Characters have a choice of weapons, which are slipped back to back into sleeves, and by taking a ready action, they can flip the card over. Switching between weapons clears tokens from that side. This is mainly used for clearing fatigue tokens, which build up through activating abilities, converting advantage dice symbols to success, and some enemy effects. It's a great mechanic that requires you to sometimes chose between an optimal weapon choice, with no flexibility because of fatigue, or your other weapon to clear the fatigue.
The map elements of D:LotD are very well done, and expand as you explore, which is where the app really comes into its own. The enemy AI is also well done, and enemies will always surprise you with abilities and attacks, making you learn how to beat them as you go.
While D:LotD is playable with up to four players, each controlling a different character, it feels optimal played solo, or with two players controlling two characters each. There are six characters to choose from each adventure, and you can change between adventures, so no player is locked into one character. The app has a lot of in-game dialogue, that players will have to read, so if you're using a small tablet or mobile device to run the app, everyone will have to gather around or pass the device at each dialogue screen. The flow of the game and app use, especially in town when players can craft and buy items, just feel better solo or with two players are you're better able to discuss quickly and take actions without slowing the game down overly.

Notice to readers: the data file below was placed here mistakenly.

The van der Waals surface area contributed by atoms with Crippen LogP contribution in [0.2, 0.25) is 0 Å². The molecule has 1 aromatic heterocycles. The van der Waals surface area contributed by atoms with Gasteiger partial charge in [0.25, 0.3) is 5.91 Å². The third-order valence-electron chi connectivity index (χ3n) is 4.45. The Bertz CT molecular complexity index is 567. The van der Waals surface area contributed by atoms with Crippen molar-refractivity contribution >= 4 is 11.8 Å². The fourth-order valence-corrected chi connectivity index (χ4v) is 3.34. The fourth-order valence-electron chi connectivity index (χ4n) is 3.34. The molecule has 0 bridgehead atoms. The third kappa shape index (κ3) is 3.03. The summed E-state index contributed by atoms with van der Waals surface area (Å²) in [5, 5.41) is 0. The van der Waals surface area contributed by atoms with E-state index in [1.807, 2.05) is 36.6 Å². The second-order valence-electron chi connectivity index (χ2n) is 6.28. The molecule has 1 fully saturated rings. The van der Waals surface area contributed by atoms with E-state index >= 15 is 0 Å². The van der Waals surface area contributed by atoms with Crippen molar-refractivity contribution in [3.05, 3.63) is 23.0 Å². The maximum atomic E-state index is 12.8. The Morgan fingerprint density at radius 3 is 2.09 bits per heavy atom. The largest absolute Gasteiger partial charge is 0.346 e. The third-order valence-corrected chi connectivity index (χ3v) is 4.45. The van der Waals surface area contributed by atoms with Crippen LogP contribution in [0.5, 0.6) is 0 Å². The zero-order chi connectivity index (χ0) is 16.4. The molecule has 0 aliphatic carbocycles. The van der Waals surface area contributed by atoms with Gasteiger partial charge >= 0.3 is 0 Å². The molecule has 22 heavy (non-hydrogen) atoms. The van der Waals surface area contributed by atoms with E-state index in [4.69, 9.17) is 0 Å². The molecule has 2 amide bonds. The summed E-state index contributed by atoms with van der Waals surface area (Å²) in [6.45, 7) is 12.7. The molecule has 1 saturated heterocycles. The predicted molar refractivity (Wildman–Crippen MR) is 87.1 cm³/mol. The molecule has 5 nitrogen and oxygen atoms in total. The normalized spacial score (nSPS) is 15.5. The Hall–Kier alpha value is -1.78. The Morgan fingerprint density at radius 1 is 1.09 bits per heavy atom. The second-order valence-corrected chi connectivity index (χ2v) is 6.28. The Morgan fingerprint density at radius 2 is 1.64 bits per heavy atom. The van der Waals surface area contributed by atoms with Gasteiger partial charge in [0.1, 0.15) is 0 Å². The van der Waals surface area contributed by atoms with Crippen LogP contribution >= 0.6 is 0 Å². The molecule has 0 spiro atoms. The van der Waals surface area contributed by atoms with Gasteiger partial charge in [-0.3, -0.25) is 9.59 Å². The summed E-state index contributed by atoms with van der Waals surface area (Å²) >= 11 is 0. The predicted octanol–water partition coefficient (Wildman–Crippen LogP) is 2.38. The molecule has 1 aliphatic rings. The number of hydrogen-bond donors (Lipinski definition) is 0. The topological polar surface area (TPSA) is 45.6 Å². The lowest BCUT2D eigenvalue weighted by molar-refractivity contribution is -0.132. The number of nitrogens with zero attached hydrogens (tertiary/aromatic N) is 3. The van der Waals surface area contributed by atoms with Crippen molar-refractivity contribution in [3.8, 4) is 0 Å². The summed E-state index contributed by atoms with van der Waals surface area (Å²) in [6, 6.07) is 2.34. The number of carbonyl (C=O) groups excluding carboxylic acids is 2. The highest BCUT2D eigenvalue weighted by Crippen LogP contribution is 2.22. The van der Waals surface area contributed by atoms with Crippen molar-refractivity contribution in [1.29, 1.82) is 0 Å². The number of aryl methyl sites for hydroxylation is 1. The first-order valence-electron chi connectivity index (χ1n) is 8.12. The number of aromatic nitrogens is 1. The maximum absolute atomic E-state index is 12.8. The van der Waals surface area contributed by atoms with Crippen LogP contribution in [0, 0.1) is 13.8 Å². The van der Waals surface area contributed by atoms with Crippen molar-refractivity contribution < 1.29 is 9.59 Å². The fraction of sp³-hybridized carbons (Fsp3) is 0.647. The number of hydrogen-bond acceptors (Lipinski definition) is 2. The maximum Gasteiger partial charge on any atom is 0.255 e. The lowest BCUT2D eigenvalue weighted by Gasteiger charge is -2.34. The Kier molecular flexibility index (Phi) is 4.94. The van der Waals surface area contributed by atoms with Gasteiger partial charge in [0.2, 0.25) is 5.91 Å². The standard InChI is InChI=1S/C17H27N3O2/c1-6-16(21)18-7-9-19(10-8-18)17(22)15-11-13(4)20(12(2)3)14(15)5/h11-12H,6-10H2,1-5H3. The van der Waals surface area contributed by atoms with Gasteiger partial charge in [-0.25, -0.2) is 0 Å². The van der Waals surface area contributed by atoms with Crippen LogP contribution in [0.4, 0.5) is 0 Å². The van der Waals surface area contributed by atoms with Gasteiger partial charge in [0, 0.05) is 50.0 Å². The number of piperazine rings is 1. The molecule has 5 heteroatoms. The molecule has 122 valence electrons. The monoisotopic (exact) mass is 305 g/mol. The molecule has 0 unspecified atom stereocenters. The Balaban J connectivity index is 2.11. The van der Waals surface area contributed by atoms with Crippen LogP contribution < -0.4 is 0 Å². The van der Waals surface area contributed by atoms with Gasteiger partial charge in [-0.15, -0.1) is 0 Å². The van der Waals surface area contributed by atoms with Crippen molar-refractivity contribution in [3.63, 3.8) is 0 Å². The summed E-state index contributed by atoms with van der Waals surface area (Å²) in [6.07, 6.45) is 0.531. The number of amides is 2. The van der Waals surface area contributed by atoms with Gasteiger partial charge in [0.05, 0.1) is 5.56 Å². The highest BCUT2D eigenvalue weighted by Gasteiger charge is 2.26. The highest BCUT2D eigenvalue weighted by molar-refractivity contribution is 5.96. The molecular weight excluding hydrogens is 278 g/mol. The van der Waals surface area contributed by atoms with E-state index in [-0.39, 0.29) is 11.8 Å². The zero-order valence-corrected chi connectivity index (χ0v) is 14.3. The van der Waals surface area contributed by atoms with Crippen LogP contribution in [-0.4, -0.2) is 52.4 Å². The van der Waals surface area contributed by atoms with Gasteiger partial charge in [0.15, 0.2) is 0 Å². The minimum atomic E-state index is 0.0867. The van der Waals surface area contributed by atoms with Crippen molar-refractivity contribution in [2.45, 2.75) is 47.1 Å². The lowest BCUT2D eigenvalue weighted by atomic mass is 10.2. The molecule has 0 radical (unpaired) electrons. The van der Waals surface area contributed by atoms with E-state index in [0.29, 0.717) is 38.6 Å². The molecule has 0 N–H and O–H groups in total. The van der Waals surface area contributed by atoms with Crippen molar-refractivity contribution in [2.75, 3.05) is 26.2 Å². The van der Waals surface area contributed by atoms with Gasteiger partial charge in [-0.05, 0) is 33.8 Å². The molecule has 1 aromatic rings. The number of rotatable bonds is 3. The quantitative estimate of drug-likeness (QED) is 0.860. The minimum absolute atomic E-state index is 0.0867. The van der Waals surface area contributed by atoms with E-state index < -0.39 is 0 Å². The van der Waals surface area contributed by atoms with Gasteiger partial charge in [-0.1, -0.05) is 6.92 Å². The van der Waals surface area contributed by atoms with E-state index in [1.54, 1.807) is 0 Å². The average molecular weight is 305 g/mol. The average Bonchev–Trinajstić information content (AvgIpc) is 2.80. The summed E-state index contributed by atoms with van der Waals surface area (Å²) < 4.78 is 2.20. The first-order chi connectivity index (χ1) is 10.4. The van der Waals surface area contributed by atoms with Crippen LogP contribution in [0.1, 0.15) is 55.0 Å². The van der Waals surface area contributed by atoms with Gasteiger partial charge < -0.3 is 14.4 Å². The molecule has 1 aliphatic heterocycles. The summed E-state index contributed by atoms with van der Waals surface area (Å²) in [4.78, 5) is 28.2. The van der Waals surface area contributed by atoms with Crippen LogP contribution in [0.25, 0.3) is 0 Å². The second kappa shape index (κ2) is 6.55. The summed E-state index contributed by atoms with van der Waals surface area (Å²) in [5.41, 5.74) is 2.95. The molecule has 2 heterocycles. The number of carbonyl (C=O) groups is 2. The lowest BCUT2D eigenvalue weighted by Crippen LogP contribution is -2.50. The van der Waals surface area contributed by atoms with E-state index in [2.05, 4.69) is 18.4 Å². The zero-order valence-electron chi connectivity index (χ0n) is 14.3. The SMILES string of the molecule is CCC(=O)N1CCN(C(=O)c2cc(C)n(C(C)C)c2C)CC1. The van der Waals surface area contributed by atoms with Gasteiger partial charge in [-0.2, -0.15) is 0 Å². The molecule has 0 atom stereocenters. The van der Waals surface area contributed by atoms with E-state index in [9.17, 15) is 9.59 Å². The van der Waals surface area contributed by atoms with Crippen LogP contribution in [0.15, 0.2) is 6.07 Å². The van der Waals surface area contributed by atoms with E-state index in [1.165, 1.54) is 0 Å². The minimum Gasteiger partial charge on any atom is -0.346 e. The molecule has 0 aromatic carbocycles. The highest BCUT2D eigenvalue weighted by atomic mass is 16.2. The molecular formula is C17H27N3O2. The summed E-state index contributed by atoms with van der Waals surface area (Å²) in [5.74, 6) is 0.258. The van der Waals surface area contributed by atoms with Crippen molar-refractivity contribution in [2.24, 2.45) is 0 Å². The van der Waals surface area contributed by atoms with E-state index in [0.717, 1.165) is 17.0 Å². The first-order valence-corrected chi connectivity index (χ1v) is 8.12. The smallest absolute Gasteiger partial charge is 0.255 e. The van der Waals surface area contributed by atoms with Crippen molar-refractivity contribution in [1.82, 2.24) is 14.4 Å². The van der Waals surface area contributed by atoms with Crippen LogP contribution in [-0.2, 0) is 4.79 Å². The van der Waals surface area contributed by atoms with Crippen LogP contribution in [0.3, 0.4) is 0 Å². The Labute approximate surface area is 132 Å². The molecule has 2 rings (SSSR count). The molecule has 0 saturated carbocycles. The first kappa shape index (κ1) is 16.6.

D:LotD comes in a huge box, with some very premium-looking components, the miniatures and multi-level board tiles are fantastic, but it also has a high price tag as a result. Its value almost certainly ties into the amount of gameplay you get in return, and there are sixteen main quests, with a lot in-between, and with quests taking between two and three hours each, it's a lot of unique gameplay. The app development, which is an unseen part of the cost, really is stellar and shows great promise for the future.
The box is titled Act 1, which clearly suggests more Acts, but at the time of this review, nothing is known about how they will come. We may get similar-sized boxes for each Act, but my hope is that this is a core box, and we'll get smaller tie-in missions and new adventures on the app, which would increase the value of the Act 1 box.
The Bottom Line
Descent: Legends of the Dark Act 1 is a stellar board / roleplaying game hybrid. The components are fantastic and the app-driven dungeon-crawling really is incredible. It's a high buy-in, and how Descent: Legends of the Dark expands will show the true value of the Act 1 box. D:LotD is best played solo or two players, up to four are possible, but it can feel messy with three or four players unless using a large screen for the app. We're excited for the future of this one.
Get This Game If:
- You want stellar app-driven content.
- You want a great solo or two-player dungeon crawler.
- You want a solid linked campaign experience.
Avoid This Game If:
- You don't want an app in your board games.
The copy of Descent: Legends of the Dark used to produce this review was provided by Asmodee UK.